Monday, November 17, 2014

The Ghost Who Stole a Body

Time for the 'ol spirit switcheroo in another tale from the Jan '51 issue of The Beyond #2. This one feels more like an ACG story than one from Ace, but it's fun in a goofy sort of way, and some of the dialog is priceless: "From now on I only operate on millionaires, not bums!" and "Mazo...Mazo...Mazobulabula...", and get a load of that opening splash narrative, did Ed Wood write that shit?! Nice art from Ken Rice, --oh, check the archive for other stories in this issue-- yep, another bizarro Beyond is now posted in its entirety!










7 comments:

Brian Barnes said...

Hey, lay off Ed Wood Jr! The future -- in which we all live -- will one day see him for the genius he is!

Fun little story, but, as you say, more of an adventure story than a horror story. Some of these guys that jumped on the horror bandwagon had a real hard time getting out of their old crime or super-hero mindsets.

I like the splash, that's a great image, with the factory smoke, smokey sky, and smokey ghost all intersecting.

Luckily, the Indian guy with his mumbo jumbo religion was there to save the day in his slightly racist way! Yikes, comics!

Trevor Markwart said...

There are indeed some great bits of bad dialogue in this one, which makes it worth reading. The whole Dr Rjee thing is filled with them. Man, his fellow doctor is so disrespectful it's funny in that postmodern ironic way we look at things these days. But it's the imagery in the splash panel that stands out for me. The ghost looks genuinely creepy and the background with the factory choking out smog from the smokestacks up above the cemetery has a weird resonance.

Mestiere said...

The first time we see the hero, Dr. Rjee, he's wearing a surgical mask, so we don't get a good look at him until the bottom left panel on page four. There he looks much more wrinkly than in later panels, plus the shadow over his upper lip makes him look almost like he has a mustache. In fact, he looks there rather like Dr. Anders. That, and the fact that he is a rather light-skinned Indian confused me a little.

After a relatively politically correct representation of the Indian doctor they screw it up with the "great thousand-eyed, all seeing spirit of space (!)". I wouldn't expect Dr. Sanjay Gupta to make an incantation like that!

There's a good deal of scientific and cultural anticipation in this story. The first known operation involving open cardiotomy with temporary mechanical takeover of both heart and lung functions would happen a few months after the publication of this story, on April 5, 1951 at the University of Minnesota Hospital. Interest in near-death experiences wouldn't really take off until the publication of Life After Life by Raymond Moody, MD, in 1975 almost a generation after this comic was written.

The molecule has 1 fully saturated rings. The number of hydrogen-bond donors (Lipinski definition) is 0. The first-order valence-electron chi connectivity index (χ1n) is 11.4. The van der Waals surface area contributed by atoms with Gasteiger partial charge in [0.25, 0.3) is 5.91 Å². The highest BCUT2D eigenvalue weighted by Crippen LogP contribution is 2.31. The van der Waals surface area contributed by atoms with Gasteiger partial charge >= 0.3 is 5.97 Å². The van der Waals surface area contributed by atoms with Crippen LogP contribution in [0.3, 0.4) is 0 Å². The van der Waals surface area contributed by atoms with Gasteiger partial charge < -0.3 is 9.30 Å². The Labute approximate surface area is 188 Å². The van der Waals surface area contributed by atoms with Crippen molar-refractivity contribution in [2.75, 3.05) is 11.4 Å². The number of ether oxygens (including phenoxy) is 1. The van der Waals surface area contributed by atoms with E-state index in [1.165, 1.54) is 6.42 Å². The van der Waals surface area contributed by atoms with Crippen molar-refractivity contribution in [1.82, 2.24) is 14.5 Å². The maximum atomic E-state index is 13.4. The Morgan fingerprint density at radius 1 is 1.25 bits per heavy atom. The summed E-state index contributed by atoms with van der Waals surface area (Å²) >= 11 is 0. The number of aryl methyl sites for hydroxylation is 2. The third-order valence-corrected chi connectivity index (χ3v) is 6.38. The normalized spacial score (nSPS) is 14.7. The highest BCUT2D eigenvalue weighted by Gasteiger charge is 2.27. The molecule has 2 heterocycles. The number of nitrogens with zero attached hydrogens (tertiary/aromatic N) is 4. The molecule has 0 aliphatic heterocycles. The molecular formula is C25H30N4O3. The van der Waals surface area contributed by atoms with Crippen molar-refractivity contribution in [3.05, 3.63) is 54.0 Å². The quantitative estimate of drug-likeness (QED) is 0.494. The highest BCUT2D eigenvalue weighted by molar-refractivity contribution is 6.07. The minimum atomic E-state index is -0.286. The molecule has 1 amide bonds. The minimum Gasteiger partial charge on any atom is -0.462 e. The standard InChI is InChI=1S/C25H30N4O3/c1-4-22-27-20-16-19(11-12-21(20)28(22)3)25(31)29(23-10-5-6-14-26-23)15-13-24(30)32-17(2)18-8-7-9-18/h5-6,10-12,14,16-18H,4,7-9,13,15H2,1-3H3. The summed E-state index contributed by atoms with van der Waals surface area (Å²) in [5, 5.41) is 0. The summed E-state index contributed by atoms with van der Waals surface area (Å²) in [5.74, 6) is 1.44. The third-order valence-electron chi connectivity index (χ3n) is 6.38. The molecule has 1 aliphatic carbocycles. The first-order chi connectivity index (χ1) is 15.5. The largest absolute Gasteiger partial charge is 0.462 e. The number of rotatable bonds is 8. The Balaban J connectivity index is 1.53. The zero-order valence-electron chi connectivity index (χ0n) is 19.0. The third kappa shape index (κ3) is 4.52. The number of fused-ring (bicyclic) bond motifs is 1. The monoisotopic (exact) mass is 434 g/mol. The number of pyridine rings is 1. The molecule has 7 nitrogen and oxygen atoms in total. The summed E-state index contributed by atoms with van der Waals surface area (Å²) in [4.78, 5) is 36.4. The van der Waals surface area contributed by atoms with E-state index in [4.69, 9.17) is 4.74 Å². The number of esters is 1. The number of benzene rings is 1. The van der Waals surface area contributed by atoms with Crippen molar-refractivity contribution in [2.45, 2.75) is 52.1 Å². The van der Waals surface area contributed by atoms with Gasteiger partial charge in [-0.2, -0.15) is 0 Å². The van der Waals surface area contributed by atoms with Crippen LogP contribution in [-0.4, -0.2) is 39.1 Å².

I kind of liked it.

Mr. Cavin said...

I totally liked it. And awkward cultural-to-culture representations notwithstanding, I am always happy to see a man of color acting heroically in these old comics (and it's also nice to see that the cliche of the Indian doctor was recognized so early on by the creators here--themselves likely Jewish New Yorkers, that other surgical ethnic cliche). Also, and this shames me, but I find appropriation--and especially fake orientalism--to be endlessly fascinating. I'd love to read a scholarly-sounding satirical anthropological survey of Hollywood's and comics' versions of eastern cultures some day. Chapter one can be a mapping of all those Oriental planets that attacked Buck Rogers and other pulp heroes in the twenties and thirties.

The story here was pretty great for the first two-thirds. Riveting. I think they lost the ball somewhere in the wrap-up, but I'm sure that's just because the author had to get the thing finished in seven pages. This would have made a better story at twice its length, I think. But that might have also meant a plot less reliant on Indian voodoo hokum.

J_D_La_Rue_67 said...

It's a matter of time, I figure. Now we notice the ethnic stereotype and the "Mazobulabula" crap (well, it's hard not to notice this), but we forget that in '51 giving credit to different, "non scientific" methods of non - white cultures was well ahead of its time. Or so I guess.

Dr. Theda said...

We would gladly settle for the "doomed" fate of the ghost of Mr. Black..... We are dying of terminal illness anyway....

Grant said...

I think this one has a whole lot going for it.

Most of the opening lines made me think right away of Marley's ghost in A Christmas Carol, because he describes himself as being in the same situation.

But before that there's also that great line, "He didn't expect any tears to be shed, and he didn't give a hang."
(In its way, that's a good attitude - he was anti-social and miserly, but he wasn't SURPRISED that it caught up with him the way it did when it came to people's reaction.)

The idea of two "spirits" fighting over a body (in a story that ISN'T about demonic possession) seemed to be used over and over in the Charlton horror comics later on, but that's fine with me. I know they're nearly the least respected comics - in and out of the horror category - but I'm always very sentimental about them.